Actor-turned-filmmaker Ethan Hawke has made a sophomore feature, “The Hottest State,” and it’s an emotionally true but a dramatically dry journey through the torrid zone. For all the purported swelter, there’s little heat coming from the screen as a love affair erupts, crescendos, dies and wreaks havoc on the sanity of the movie’s heartbroken protagonist.
Crisper than Hawke’s earlier-directed “Chelsea Walls,” but suffering from a similar oomph deficiency, the drama, adapted by Hawke from his novel, is a plot-thin, predicament-thick chronicle of a relationship.
William (Mark Webber), an intense 20-year-old actor living in Big Apple bohemia, and Sara (Catalina Sandino Moreno), a commitment-wary singer-songwriter, become passionately involved, but, after their sex-charged vacation in Mexico, Sara decides she doesn’t want a boyfriend. Devastated, William aggressively and obsessively continues to pursue Sara. Additionally, William travels to his home state of Texas to confront his father, who, long ago, abandoned him.
In depicting the workings of human connection, Hawke, working in neo-Beattones, gets lots right. His portrayal of first love and romantic obsession, as demonstrated by William with the immaturity and intensity you’d expect from a 20-year-old, is impressively real. A passage in which lovesick William compulsively leaves a string of phone messages for Sara, each more desperate than the last, is terrifically on-target in this regard.
Meanwhile, Hawke’s talky presentation of the relationship’s early phase — in which the lovers lightheartedly (and prophetically, it turns out) envision their eventual breakup — unfolds with a naturalness recalling Hawke’s “Before Sunrise”/”Before Sunset” collaborations with Julie Delpy and Richard Linklater.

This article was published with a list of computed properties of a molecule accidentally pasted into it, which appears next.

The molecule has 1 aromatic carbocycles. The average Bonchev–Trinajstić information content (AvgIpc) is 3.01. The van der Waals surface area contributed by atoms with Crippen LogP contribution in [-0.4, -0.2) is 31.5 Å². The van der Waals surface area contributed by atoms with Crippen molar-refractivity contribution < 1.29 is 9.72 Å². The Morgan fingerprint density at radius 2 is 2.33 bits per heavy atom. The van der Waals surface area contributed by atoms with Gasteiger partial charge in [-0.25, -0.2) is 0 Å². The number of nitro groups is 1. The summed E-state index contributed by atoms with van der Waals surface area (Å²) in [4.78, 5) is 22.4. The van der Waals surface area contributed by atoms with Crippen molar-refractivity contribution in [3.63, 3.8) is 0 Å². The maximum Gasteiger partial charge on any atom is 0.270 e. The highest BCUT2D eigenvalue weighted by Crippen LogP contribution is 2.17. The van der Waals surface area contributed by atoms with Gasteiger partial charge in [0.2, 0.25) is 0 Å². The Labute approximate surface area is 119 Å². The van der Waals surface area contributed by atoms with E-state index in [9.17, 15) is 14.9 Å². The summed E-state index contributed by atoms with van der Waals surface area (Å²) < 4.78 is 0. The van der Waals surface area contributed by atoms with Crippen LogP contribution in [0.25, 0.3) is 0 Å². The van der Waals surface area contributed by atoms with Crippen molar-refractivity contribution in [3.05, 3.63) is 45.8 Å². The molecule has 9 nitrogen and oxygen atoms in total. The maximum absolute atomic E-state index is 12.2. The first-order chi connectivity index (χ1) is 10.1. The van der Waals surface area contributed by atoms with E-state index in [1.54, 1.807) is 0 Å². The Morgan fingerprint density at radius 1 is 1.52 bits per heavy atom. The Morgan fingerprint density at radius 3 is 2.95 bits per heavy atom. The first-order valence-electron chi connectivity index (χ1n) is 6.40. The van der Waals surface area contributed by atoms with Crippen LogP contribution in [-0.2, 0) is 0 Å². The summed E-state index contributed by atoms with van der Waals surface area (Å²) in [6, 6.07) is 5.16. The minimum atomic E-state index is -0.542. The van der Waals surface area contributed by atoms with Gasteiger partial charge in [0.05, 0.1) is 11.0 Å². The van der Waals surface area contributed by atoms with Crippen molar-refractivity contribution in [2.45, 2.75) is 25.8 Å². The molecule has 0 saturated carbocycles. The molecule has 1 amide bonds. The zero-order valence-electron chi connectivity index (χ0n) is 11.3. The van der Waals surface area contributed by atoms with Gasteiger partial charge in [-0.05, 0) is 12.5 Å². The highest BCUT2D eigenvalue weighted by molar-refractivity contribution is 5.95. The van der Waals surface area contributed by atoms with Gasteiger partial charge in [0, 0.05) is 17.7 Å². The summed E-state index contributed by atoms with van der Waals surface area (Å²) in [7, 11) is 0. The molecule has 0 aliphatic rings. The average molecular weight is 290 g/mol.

But such moments aren’t plentiful enough to adequately juice the film, and as the characters whine, bicker and wallow, they’re more tedious than stirring. Hawke’s overuse of voiceover and flashback further undermines impact, as do the limitations of the stars. Webber (“Storytelling”), though on track, doesn’t supply enough sizzle to compensate for Hawke’s lack of directorial vigor, and Moreno (“Maria Full of Grace”), struggling with her English, is blander still. Unlike Hawke-Delpy, who swept us onto their wavelength, these characters can’t convince us that they even click.
The supporting characters fare stronger, however, and make it hard to give up on the movie. William’s disappointed but persevering mother, played by Laura Linney, is a vibrant presence. William’s mess-up of a dad, played with dimension by Hawke, is sufficiently affecting, in his climactic encounter with his son, to give the film a whit of resonance.
The Hottest State **½
Starring Mark Webber, Catalina Sandino Moreno, Laura Linney, Ethan Hawke
Written and directed by Ethan Hawke; adapted from his novel
Running time: 1 hour, 57 minutes